WP’s position on foreign workers has been consistent
[This article was first published in the Straits Times Forum page on 16 Feb 2013]
MR PATRICK Liew Siow Gian (“WP needs to decide on its stand – and stick to it”; Thursday) wrote that during the Budget debate last year, Workers’ Party (WP) secretary-general Low Thia Khiang had criticised government measures to tighten the foreign worker inflow and argued that this was done too quickly, yet the WP now advocates a freeze on foreign worker numbers.
Mr Liew has read the above out of context. What Mr Low highlighted during the Budget debate last year concerned the allocation of foreign manpower for specific industries, not the overall foreign worker growth rate.
The statements described by Mr Liew were made during an exchange between Mr Low and Deputy Prime Minister Tharman Shanmugaratnam on the issue of whether the dependency ratio ceiling for foreign workers could be managed by specific industries instead of by broad industry clusters.
It was not a debate on the growth rate of foreign workers or the input of foreign workers to the workforce.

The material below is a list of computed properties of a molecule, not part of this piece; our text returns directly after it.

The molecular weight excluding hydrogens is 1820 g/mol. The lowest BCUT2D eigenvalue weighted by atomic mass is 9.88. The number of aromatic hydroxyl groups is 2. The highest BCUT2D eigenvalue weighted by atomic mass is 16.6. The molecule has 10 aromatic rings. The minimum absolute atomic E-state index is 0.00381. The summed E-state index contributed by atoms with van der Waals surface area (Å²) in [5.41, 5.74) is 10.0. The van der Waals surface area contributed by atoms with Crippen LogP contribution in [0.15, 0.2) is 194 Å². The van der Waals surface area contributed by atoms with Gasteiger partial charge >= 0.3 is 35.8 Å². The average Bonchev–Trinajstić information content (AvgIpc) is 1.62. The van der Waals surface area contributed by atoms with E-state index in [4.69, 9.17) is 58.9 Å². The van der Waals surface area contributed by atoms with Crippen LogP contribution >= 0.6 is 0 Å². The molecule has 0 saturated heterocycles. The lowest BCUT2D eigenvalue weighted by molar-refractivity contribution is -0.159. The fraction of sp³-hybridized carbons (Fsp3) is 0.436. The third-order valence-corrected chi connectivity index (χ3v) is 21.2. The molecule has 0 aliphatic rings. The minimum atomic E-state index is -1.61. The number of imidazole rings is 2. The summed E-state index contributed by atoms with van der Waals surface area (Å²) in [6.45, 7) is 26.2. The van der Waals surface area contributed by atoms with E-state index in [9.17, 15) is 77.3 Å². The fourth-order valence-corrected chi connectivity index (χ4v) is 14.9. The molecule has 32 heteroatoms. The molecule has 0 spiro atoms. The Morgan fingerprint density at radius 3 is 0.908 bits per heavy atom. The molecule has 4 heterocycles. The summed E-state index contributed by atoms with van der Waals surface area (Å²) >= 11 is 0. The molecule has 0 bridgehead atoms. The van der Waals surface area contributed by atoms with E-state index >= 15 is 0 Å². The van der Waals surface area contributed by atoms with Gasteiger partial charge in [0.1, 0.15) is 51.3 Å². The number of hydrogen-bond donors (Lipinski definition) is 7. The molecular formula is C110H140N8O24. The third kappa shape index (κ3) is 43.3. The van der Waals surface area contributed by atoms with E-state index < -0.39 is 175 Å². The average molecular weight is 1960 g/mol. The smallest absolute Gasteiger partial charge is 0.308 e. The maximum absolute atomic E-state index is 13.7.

In fact, Mr Low made clear his stand on foreign workers in his speech in Parliament during the same Budget debate last year.
He said: “I agree we should not be over-reliant on foreign workers; we should not allow foreign workers to take away Singaporeans’ rice bowls. This is not protectionism, but a responsibility of the Government to the people. However, we also know that we have limited population, (and) we need foreign workers to fill up the gap in our domestic labour market.”
This is consistent with the WP’s position taken during the Population White Paper debate, in which we called for the overall number of foreign workers to be capped if we can achieve a 1 per cent annual growth rate in the local workforce. Based on June 2012 data, there were already 1.5 million non-residents in Singapore, of which 1.2 million were foreign workers.
The WP is not calling for zero foreign workers in Singapore, but zero growth in foreign workers if we can increase the resident labour force participation rate and rely on the expected natural increase in the number of working-age residents (due to more residents entering the workforce than retiring) over the next few years.
The WP has raised concerns and suggestions at both the macro and micro levels of foreign labour policies. Put together, they do not reflect an inconsistency or contradiction in the WP’s stand.
Chair, Media Team
The Workers’ Party